Mistaken identity, mad cap antics, slamming doors, sexual intrigue and infamous bouts of skirt chasing lust. A Flea in Her Ear, packed with all of the above, is an exhilarating time with a fun-loving cast hell-bent on smack-down delivery. In what is becoming a Constellation-style characteristic, the unmistakable handiwork of director Allison Arkell Stockman, the large ensemble is a flurry of movement, with each actor fully engaged in driving its pedal-to-the-metal pace, while simultaneously being staunchly committed to his or her own character’s delivery. It’s quite amazing to witness. A Flea in Her Ear rollicks along even more deliriously than usual because one of the characters has a doppelganger role, creating a cascade of chaotic situations resulting in howls of laughter, and this is not an exaggeration. The build-up and crescendo that crests in the first act had me doubled over in tears. Nothing topped that, but as fun and funny as it was, nothing had to.
Many of the usual Constellation suspects are joined with other best and bright stars in the theater scene and oh, how they shine. Katie Atkinson sparkles as the lady of the house, Raymonde, who suspects her husband of infidelity, succumbing to the “flea in her ear” doubt and insecurity. With the assistance of consistently reliable Heather Haney playing her friend Lucienne, she sets up a plan to entrap him, enticing him with a smoky letter from a “secret admirer” to meet at the notorious “Frisky Puss Hotel.”
Needless to say, with four frolicking couples, multiple doors, a revolving boudoir, abundant amorous undertones, a delicious house maid and an endearing nephew who just wants to be able to pronounce his words with consonants, mayhem ensues as the couples interweave in and out of each other’s lives, pursuing (or being pursued) in their multiple quests. Joe Brackl is a standout with superb physical presence and charm as a family friend with misplaced affections. His delivery, expressions and cartoonish pratfall are exquisite. Matthew McGloin is a Constellation newcomer who plays the consonant deprived nephew with incredible precision and a gifted Martin Short-type delivery. Ashley Ivey as the preening Doctor, along with the rugged hunking stamina of Joseph Thornhill and solid support by Frank Britton, Stephanie Roswell and others assure a funfest treat.
But it doesn’t stop there. The magic in the piece is in the duo performance of the husband, played by the skillful Michael Glenn. A mainstay performer of over forty roles in the metro area, Glenn’s performance here will surely be recognized as a highlight of his career. He has a mastery of the inner core and nuance of his characters that elevates the performance beyond simple behavioral and vocal distinctions around which everything else whirls and twirls. Glenn assures a solid foundation for the entire romping fromping production, with Stockman keeping everything in check for a well defined and articulated melee.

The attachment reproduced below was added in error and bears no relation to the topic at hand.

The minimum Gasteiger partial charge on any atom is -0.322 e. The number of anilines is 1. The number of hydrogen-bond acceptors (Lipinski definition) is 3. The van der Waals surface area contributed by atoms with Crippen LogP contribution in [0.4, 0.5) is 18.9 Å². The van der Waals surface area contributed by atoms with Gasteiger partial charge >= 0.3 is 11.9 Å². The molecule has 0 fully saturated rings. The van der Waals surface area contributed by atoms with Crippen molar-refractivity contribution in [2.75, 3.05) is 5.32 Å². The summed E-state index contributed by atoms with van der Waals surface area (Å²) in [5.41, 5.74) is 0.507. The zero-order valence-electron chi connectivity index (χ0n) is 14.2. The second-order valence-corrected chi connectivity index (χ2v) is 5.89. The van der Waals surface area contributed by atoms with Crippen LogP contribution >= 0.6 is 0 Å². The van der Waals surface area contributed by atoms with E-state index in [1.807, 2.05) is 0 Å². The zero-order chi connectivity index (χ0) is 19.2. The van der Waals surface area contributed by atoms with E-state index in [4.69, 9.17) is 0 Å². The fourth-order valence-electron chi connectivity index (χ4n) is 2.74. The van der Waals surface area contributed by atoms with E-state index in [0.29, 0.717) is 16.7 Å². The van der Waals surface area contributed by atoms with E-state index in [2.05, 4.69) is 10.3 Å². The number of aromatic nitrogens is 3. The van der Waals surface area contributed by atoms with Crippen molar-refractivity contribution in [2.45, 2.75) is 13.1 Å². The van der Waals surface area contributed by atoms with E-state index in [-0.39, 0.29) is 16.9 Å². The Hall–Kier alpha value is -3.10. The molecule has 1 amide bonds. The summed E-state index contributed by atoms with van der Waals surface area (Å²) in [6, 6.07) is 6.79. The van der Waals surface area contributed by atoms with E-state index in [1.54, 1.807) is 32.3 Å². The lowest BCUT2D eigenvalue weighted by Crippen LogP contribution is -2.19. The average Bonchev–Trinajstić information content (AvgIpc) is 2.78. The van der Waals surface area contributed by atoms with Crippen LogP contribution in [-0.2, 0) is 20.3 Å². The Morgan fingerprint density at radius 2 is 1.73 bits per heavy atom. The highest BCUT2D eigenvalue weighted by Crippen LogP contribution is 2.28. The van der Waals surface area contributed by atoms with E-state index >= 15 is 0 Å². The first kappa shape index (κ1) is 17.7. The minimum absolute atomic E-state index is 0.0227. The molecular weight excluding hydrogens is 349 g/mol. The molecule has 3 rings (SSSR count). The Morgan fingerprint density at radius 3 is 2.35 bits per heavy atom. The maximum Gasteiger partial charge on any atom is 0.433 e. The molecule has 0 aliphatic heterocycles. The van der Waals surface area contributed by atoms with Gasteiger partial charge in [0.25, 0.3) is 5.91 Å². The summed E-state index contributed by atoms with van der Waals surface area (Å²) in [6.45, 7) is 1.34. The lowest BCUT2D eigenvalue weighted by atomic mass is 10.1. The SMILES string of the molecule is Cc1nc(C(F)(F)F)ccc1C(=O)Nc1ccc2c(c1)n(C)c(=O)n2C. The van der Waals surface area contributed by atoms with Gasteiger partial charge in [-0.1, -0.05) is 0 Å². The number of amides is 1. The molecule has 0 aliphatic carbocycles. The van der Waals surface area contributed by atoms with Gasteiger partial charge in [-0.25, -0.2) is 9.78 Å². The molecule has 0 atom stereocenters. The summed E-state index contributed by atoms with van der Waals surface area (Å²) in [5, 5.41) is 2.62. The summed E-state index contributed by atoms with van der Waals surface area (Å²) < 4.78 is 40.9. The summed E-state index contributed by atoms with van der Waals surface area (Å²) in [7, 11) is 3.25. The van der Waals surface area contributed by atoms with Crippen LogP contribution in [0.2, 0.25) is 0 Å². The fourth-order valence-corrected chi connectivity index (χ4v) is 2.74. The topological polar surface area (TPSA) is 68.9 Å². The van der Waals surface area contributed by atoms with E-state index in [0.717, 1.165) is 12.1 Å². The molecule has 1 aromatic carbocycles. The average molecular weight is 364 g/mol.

The design team is in lockstep with the director’s creative vision. The set by the always on top of his game, A. J. Guban, stretches across the length of the stage in a series of doors and entrances, including an intriguing and slight double passageway that thrusts slightly in the middle, facilitating character movement and breaks what would have otherwise been a back and forth linear line. Costume designer Kendra Rai created exquisite apparel including chartreuse and fuscia satin frocks for the ladies and the Doctor’s classic pale lavender suit, with fetching appeal. Original musical interludes by Jesse Terrill also worked to enhance the story as did lighting also by Guban. All of the design details reflect the artistry of this still relatively young company, and the entire package helps show why it got the 2009 John Aniello Helen Hayes award for outstanding emerging theater company.
The rest of the season with Three Sisters and The Ramayana, an epic tale from India that balances adventure and spiritualism should showcase the company’s continuing stellar appeal, true to its mission of “visionary design, heighted physicality, epic, ensemble theatre.”
With A Flea in Her Ear, Constellation has done it again and points assuringly to more spectacularly good works to come.
A Flea in Her Ear
A new Version of Georges Feydeau’s Farce, by David Ives
Directed by Allison Arkell Stockman
Produced by Constellation Theater
Reviewed by Debbie Minter Jackson